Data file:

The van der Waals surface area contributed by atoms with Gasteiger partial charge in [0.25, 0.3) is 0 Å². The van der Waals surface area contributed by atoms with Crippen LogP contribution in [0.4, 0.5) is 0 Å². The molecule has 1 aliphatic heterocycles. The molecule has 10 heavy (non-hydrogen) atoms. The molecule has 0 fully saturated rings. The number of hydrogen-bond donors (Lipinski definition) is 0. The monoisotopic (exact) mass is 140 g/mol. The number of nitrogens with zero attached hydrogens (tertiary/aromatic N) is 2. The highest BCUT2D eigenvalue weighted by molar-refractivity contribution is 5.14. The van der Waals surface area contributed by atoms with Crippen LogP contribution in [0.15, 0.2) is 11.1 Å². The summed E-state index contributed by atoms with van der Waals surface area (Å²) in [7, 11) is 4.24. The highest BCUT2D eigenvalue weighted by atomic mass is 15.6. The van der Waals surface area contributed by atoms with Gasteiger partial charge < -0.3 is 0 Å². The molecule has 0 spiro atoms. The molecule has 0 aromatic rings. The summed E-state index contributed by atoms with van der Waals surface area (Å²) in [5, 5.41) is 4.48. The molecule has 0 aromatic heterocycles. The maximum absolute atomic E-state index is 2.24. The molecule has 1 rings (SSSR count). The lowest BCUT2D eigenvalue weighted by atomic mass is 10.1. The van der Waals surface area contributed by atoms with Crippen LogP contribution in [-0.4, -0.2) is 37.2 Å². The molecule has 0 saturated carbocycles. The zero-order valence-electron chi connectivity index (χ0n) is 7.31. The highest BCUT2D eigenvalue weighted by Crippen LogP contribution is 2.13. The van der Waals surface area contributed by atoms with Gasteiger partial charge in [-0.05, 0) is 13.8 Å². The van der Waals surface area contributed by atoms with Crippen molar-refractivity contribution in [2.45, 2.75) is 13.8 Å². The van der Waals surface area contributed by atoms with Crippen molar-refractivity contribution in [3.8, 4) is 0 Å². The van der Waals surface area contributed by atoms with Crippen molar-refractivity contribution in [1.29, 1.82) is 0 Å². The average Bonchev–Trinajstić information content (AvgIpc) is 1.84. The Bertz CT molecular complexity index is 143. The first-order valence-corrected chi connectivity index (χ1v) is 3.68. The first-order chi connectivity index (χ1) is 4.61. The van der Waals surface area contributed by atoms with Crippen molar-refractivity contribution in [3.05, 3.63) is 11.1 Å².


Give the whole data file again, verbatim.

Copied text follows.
The van der Waals surface area contributed by atoms with Gasteiger partial charge in [0.25, 0.3) is 0 Å². The van der Waals surface area contributed by atoms with Crippen LogP contribution in [0.4, 0.5) is 0 Å². The molecule has 1 aliphatic heterocycles. The molecule has 10 heavy (non-hydrogen) atoms. The molecule has 0 fully saturated rings. The number of hydrogen-bond donors (Lipinski definition) is 0. The monoisotopic (exact) mass is 140 g/mol. The number of nitrogens with zero attached hydrogens (tertiary/aromatic N) is 2. The highest BCUT2D eigenvalue weighted by molar-refractivity contribution is 5.14. The van der Waals surface area contributed by atoms with Crippen LogP contribution in [0.15, 0.2) is 11.1 Å². The summed E-state index contributed by atoms with van der Waals surface area (Å²) in [7, 11) is 4.24. The highest BCUT2D eigenvalue weighted by atomic mass is 15.6. The van der Waals surface area contributed by atoms with Gasteiger partial charge < -0.3 is 0 Å². The molecule has 0 spiro atoms. The molecule has 0 aromatic rings. The summed E-state index contributed by atoms with van der Waals surface area (Å²) in [5, 5.41) is 4.48. The molecule has 0 aromatic heterocycles. The maximum absolute atomic E-state index is 2.24. The molecule has 1 rings (SSSR count). The lowest BCUT2D eigenvalue weighted by atomic mass is 10.1. The van der Waals surface area contributed by atoms with Crippen LogP contribution in [-0.4, -0.2) is 37.2 Å². The molecule has 0 saturated carbocycles. The zero-order valence-electron chi connectivity index (χ0n) is 7.31. The highest BCUT2D eigenvalue weighted by Crippen LogP contribution is 2.13. The van der Waals surface area contributed by atoms with Gasteiger partial charge in [-0.05, 0) is 13.8 Å². The van der Waals surface area contributed by atoms with Crippen molar-refractivity contribution in [2.45, 2.75) is 13.8 Å². The van der Waals surface area contributed by atoms with Crippen molar-refractivity contribution in [3.8, 4) is 0 Å². The van der Waals surface area contributed by atoms with Crippen molar-refractivity contribution in [1.29, 1.82) is 0 Å². The average Bonchev–Trinajstić information content (AvgIpc) is 1.84. The Bertz CT molecular complexity index is 143. The first-order valence-corrected chi connectivity index (χ1v) is 3.68. The first-order chi connectivity index (χ1) is 4.61. The van der Waals surface area contributed by atoms with Crippen molar-refractivity contribution in [3.05, 3.63) is 11.1 Å².